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Problem 113 Hard Difficulty

Calculate the number of moles of the indicated substance present in each of the following samples.
a. 1.28 $\mathrm{g}$ of iron(II) sulfate
b. 5.14 $\mathrm{mg}$ of mercury(II) iodide
c. 9.21$\mu \mathrm{g}$ of tin(IV) oxide
d. 1.26 $\mathrm{lb}$ of cobalt(II) chloride
e. 4.25 $\mathrm{g}$ of copper(II) nitrate

Answer

A. $8.43 \times 10^{-3} \mathrm{mol}$
B.$1.13 \times 10^{-5} \mathrm{mol}$
C.$6.11 \times 10^{-8} \mathrm{mol}$
D.4.41 $\mathrm{mol}$
E.$2.27 \times 10^{-2} \mathrm{mol}$

Discussion

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Top Chemistry 101 Educators
TD
Theodore D.

Carleton College

Stephanie C.

University of Central Florida

Allea C.

University of Maryland - University College

Jake R.

University of Toronto

Video Transcript

five different compounds, and we need to find a number of moles given a particular months. So if you recall the formula, the number of moles is equivalent to mass divided by more mass. All right, so now we have less. Although we need to find is more mass and to find the more massive a compound. What we do is some up the individual molar masses of each Adam taking into account of the number of each Adam. Right. So I have already gone ahead and how he made it, All of them, all the masses. So this kid get a little bit more quicker. So for here, this first question we have iron saw feet. I hug you with molar mass as being 151.9 grams per mole. Right. So, men, once we do the division, we get 8.4 26 firms tend to the exponents. Negative three. No. And here this e negative three means tend to the exponents. Negative three. All right, Next up, we have mercury. I died 5.45 point 14 times. Tend to the exponents. Negative three grams fit. So the molar mass of mercury I died is 400 and 54.4, Gramps problem. Oops, grams per mole. And once we do this division, we get a number of moles being 1.1 three u times tend to the exponents. Negative five nos. Next up, we have 10 oxide, and here we have micrograms. So we need to do the unit conversion. So the way this works is we multiply if quantity by a quantity, that is equivalent to one where we have micrograms in the denominator to cancel out. And we have the desired unit Gramps in the numerator. So Okay, we know that one gram is equivalent to one things. 10 to the six micrograms. So because it's equivalent this everything in this bracket is equivalent to one. So we're not changing this Quantum E if you run through this too division we yet Let me bring my cut clear out. I'm going to six. Divided by one e six. Oh. Yep. It's 10 9.26 e negative six. I should have known grams, right? So then we take this mass and divide it by the molar acid Oxlade, which is 150 points, seven grams per mole until you I'm going to erase this to now state What this number of moles is equivalent to is basically 150 Poland with all of us, 6.11 most okay, Next we have cobalt chlorate, opens expats. So again we have to do another unit conversion. And it's the exact same ways I've just explained. We need to multiplies. Is quantity by, ah unit conversion that is basically equivalent to one with pounds in the denominator in the desired unit fans in the numerator. Also, it's important for us to, um, come right because we are then going to divide by molar Mass, which is in wheezing Gramps. So it's easier if you just came Brit Mass instead of worrying about converting all of us. Okay, so it's known that one pound is equivalent to 453 cool. 400 and 53 0.592 um, Grams. Yeah, that's the unit conversions. So now that we have grams weaken, divide the Rams by the molar mass of Kobol chloride, which 129 0.83 86 grams per mole. All right, so if we work through this, We yet 4.4 moles. Lastly, we have copper, my tricked and 4.25 grams of it. So the molar mass of copper nitrate is 187 point wife I grams per mole. Kidding? It was equals. Zero Put with 0 to 2 sis. 0.0 2 to 65 This all right?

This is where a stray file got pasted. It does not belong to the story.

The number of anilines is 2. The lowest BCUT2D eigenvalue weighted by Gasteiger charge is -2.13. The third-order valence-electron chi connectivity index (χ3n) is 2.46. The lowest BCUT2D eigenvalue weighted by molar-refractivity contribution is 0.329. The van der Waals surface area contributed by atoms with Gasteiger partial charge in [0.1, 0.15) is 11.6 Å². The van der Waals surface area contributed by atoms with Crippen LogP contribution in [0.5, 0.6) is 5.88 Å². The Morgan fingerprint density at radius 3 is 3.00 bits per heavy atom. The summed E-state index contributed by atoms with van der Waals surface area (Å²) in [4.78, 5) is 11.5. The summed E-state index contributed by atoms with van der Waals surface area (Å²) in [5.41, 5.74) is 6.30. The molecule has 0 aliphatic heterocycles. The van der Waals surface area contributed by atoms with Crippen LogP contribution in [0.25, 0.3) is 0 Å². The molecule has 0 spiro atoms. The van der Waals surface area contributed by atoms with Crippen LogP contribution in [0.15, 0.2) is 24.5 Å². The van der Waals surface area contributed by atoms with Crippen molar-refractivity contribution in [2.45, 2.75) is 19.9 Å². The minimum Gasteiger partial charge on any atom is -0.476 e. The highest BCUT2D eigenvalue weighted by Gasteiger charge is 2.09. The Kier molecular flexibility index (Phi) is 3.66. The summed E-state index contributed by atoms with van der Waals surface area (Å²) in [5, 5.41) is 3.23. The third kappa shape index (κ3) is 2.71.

McMaster University
Top Chemistry 101 Educators
TD
Theodore D.

Carleton College

Stephanie C.

University of Central Florida

Allea C.

University of Maryland - University College

Jake R.

University of Toronto